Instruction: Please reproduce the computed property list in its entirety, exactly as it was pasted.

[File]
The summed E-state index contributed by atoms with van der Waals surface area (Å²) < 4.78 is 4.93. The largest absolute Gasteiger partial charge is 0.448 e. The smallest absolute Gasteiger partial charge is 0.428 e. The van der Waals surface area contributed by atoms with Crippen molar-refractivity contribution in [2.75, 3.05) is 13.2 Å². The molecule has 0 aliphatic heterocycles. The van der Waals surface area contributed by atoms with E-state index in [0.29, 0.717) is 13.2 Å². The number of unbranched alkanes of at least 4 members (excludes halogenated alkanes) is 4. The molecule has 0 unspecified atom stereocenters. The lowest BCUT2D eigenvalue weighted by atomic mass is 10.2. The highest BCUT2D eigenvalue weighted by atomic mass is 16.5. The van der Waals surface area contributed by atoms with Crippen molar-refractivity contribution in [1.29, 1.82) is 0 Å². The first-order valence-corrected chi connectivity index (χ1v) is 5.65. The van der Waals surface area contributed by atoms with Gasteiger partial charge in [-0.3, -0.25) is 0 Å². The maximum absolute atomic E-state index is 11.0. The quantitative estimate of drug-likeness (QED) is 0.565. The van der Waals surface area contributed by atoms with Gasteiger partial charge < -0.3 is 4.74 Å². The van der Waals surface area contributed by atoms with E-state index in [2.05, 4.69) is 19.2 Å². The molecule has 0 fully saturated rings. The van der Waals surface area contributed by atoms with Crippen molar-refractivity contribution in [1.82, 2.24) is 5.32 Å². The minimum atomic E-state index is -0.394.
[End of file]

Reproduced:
The summed E-state index contributed by atoms with van der Waals surface area (Å²) < 4.78 is 4.93. The largest absolute Gasteiger partial charge is 0.448 e. The smallest absolute Gasteiger partial charge is 0.428 e. The van der Waals surface area contributed by atoms with Crippen molar-refractivity contribution in [2.75, 3.05) is 13.2 Å². The molecule has 0 aliphatic heterocycles. The van der Waals surface area contributed by atoms with E-state index in [0.29, 0.717) is 13.2 Å². The number of unbranched alkanes of at least 4 members (excludes halogenated alkanes) is 4. The molecule has 0 unspecified atom stereocenters. The lowest BCUT2D eigenvalue weighted by atomic mass is 10.2. The highest BCUT2D eigenvalue weighted by atomic mass is 16.5. The van der Waals surface area contributed by atoms with Crippen molar-refractivity contribution in [1.29, 1.82) is 0 Å². The first-order valence-corrected chi connectivity index (χ1v) is 5.65. The van der Waals surface area contributed by atoms with Gasteiger partial charge in [-0.3, -0.25) is 0 Å². The maximum absolute atomic E-state index is 11.0. The quantitative estimate of drug-likeness (QED) is 0.565. The van der Waals surface area contributed by atoms with Gasteiger partial charge < -0.3 is 4.74 Å². The van der Waals surface area contributed by atoms with E-state index in [2.05, 4.69) is 19.2 Å². The molecule has 0 fully saturated rings. The van der Waals surface area contributed by atoms with Crippen molar-refractivity contribution in [1.82, 2.24) is 5.32 Å². The minimum atomic E-state index is -0.394.